The Giants visited the memorial at the Sachenhausen concentration camp that’s located 45 minutes by train outside of Berlin. The area ticket for mass transit that cover ABC works for the S Bahn and bus to the site.
The Giants booked a private tour through Sachenhausen and the guide met them for the journey to the camp at the station closest to their hotel. What a nice perk to take the trains and bus as a group so the stress of transfers and “being on time” was taken out of the experience.
Samara, the guide, was friendly, properly tolerant of the nervousness shown by Giant children, and informative. Those that were apprehensive about the visit were helped to see the parts that worked well for them. Samara first moved to Germany from the states to finish her dissertation on ________ (insert lots of words not normally used by Giants that include info about history and psychology). She knows her stuff. The other guides at the camp also seemed engaged with their groups.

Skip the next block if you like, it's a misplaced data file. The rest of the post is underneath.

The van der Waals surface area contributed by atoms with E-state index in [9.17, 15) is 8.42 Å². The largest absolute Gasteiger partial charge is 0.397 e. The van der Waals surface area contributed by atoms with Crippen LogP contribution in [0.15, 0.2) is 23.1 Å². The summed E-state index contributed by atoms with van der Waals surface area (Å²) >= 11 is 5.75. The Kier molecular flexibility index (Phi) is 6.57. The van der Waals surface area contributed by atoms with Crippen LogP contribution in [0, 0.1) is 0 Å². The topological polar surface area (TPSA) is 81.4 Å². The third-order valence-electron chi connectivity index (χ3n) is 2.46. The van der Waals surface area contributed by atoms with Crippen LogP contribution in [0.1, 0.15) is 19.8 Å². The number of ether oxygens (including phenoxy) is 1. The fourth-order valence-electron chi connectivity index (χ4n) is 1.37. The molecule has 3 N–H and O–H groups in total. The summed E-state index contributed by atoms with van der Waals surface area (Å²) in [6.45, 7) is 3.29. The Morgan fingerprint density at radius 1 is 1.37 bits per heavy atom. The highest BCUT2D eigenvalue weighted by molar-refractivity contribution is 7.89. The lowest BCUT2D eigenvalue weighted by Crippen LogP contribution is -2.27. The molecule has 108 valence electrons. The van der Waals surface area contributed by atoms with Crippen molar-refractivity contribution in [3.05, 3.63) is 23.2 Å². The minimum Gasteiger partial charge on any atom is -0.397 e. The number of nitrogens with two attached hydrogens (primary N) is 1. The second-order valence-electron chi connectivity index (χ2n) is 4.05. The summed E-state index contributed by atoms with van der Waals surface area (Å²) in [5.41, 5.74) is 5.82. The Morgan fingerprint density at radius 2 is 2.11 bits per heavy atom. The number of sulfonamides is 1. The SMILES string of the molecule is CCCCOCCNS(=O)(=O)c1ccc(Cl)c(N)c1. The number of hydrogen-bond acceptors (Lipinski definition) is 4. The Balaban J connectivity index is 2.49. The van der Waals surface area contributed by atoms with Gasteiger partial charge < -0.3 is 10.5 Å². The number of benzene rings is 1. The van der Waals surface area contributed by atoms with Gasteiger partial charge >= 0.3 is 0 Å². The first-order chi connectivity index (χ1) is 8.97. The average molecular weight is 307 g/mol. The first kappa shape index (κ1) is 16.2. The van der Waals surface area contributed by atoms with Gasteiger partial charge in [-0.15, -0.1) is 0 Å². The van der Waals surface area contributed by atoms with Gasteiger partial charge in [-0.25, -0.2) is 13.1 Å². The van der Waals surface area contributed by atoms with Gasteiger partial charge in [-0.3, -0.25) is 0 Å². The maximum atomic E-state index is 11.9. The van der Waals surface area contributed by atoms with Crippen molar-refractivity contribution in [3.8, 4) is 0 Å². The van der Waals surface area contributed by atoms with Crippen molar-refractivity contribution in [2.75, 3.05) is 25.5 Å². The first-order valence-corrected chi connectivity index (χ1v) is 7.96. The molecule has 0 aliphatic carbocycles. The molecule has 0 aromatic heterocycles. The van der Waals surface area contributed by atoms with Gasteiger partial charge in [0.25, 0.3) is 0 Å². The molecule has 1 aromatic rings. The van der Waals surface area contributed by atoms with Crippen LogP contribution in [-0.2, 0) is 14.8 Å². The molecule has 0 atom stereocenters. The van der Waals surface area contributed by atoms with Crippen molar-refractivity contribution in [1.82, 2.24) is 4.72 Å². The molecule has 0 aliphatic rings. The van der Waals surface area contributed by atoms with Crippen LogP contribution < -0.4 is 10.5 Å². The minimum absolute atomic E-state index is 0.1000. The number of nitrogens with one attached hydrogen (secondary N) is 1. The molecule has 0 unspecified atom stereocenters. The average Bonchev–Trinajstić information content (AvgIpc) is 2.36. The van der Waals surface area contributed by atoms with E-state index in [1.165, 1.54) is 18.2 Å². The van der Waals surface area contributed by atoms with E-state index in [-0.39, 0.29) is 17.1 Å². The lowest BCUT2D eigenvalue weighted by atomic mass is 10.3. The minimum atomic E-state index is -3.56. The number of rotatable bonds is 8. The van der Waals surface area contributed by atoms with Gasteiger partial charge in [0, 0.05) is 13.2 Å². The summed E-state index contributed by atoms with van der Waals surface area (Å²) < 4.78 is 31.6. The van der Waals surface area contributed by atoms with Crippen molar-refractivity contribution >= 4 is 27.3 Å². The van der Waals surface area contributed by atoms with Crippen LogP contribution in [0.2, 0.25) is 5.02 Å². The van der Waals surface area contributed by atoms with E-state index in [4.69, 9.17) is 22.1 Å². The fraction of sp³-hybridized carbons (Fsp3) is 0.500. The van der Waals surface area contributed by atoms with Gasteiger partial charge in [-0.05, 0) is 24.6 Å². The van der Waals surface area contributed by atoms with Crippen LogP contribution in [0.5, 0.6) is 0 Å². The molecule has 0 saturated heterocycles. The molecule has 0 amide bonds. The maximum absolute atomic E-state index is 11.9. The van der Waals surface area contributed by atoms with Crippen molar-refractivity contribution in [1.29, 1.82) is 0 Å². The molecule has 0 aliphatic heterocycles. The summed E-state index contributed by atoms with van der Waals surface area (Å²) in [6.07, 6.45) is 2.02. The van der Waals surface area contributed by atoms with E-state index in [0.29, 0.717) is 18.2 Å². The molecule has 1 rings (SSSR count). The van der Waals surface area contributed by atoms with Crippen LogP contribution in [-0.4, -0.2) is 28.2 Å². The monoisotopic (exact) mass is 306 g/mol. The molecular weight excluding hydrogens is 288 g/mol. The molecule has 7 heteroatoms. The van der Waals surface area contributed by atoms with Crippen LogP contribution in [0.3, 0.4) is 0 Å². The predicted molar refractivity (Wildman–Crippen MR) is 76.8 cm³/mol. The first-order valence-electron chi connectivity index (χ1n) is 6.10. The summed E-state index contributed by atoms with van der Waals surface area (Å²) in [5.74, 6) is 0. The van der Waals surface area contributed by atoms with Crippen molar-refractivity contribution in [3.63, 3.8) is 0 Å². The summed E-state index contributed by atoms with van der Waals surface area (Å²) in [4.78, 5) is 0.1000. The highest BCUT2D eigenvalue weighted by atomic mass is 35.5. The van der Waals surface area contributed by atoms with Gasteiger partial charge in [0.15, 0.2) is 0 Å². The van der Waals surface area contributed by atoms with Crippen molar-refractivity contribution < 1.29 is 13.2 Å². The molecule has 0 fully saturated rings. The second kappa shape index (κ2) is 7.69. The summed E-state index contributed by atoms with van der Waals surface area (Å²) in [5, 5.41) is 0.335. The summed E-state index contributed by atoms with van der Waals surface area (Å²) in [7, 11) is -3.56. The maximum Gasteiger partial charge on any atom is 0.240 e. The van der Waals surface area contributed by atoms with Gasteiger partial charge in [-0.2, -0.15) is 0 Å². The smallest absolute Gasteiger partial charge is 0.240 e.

Unexpected was that the Sachenhausen concentration camp was used right after WWII by the communist leaders of USSR as a prison for political enemies for the next five years. Those enemies mostly were NAZI leaders of the former Germany. After being used as this camp it was turned into a memorial by the GDR (East German government) to highlight how the NAZI’s were bad actors – showing the communist Germans as good, strong, and how the communist that spoke out against the Nazis were mistreated at the camp. The intended hope seems to be to show how the new government of East Germany was good for the people. For this memorial to have existed as a required field trip for local GDR school children is not something visitors expect to hear.
The Giants enjoyed the visit as much as one can enjoy visiting a site of such tragedy and injustice. No pictures included in this post intentionally as few were taken and none seem to show the property in the correct light. Also, no rating given for the camp. The Giants recommend visiting the site and using a guide.
The Giants were able to gain an even greater appreciation for the freedoms of a democratic republic by visiting Sachenhausen concentration camp on Independence Day for the United States.